Over the years the field of family and child welfare in India has changed considerably in terms of its perspectives, complexity of its scope and the variety of professional expertise needed. The child population in India comprises of 42% of India's population which at 440 million is the world's largest child population. Despite several programmes on health, education and for child protection, the strengthened Juvenile Justice Act and other laws, the child indicators in India continue to be of immense concern. Compounded with the low indicators on health and education, violence against children in form of child sexual abuse, child trafficking and commercial sexual exploitation of children is increasing. What is alarming is the high levels of child malnutrition and adverse sex ratio, especially child sex ratio at 914 girls per 1000 boys. Child protection has become an urgent issue because of the macro processes of globalisation impacting socio-economic and political contexts within which families find themselves. With increasing push factors which compel women to work outside homes alternative care of children is emerging as a major concern and there are very few quality faculties being provided by the state or the private sector to address this need.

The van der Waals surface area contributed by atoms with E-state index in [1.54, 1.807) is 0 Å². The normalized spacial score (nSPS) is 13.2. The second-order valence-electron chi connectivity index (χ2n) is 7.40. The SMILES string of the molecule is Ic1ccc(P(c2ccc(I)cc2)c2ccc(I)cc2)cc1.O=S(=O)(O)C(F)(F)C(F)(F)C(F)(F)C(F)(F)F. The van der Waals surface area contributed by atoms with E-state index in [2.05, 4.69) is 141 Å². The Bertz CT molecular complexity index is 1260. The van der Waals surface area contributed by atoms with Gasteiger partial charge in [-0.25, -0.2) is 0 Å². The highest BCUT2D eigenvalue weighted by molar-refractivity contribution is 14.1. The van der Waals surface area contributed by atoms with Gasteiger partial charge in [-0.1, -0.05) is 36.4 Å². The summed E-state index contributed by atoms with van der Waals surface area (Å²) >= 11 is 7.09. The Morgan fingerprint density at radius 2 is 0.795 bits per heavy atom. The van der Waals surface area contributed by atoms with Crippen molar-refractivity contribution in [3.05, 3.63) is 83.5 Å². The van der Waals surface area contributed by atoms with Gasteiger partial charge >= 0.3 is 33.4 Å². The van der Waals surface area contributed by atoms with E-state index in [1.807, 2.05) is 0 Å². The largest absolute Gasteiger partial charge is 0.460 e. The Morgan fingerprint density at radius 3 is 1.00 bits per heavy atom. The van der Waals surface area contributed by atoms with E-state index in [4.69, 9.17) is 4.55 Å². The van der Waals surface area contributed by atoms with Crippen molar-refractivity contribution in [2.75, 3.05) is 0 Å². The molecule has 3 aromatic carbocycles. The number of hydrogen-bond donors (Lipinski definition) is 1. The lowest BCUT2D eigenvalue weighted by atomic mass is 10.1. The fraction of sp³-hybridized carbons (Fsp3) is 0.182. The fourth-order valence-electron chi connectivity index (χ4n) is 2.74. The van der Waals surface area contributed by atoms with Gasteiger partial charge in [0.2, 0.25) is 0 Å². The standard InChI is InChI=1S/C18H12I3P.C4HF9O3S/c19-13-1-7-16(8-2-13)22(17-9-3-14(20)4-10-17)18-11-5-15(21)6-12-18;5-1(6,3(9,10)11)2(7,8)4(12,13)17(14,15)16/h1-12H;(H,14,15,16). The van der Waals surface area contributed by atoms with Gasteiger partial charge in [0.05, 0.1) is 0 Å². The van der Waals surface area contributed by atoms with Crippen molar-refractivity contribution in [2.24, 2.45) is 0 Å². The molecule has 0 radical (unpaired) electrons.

Children are losing their childhood and spaces for holistic and creative learning and within the current development scenario they are increasingly being viewed and treated as adults, be it as child labor, sex workers or as adult learners in mainstream education. With globalisation and increasing access to all kinds of information and technology, more and more families are aspiring for and sourcing higher incomes to cater to better standards of life, which entails greater mobility, migration and movement in search of better opportunities for livelihoods. This has created greater divides between the rich and poor and those having access to newer training and educational opportunities are able to gain and those...
Please join StudyMode to read the full document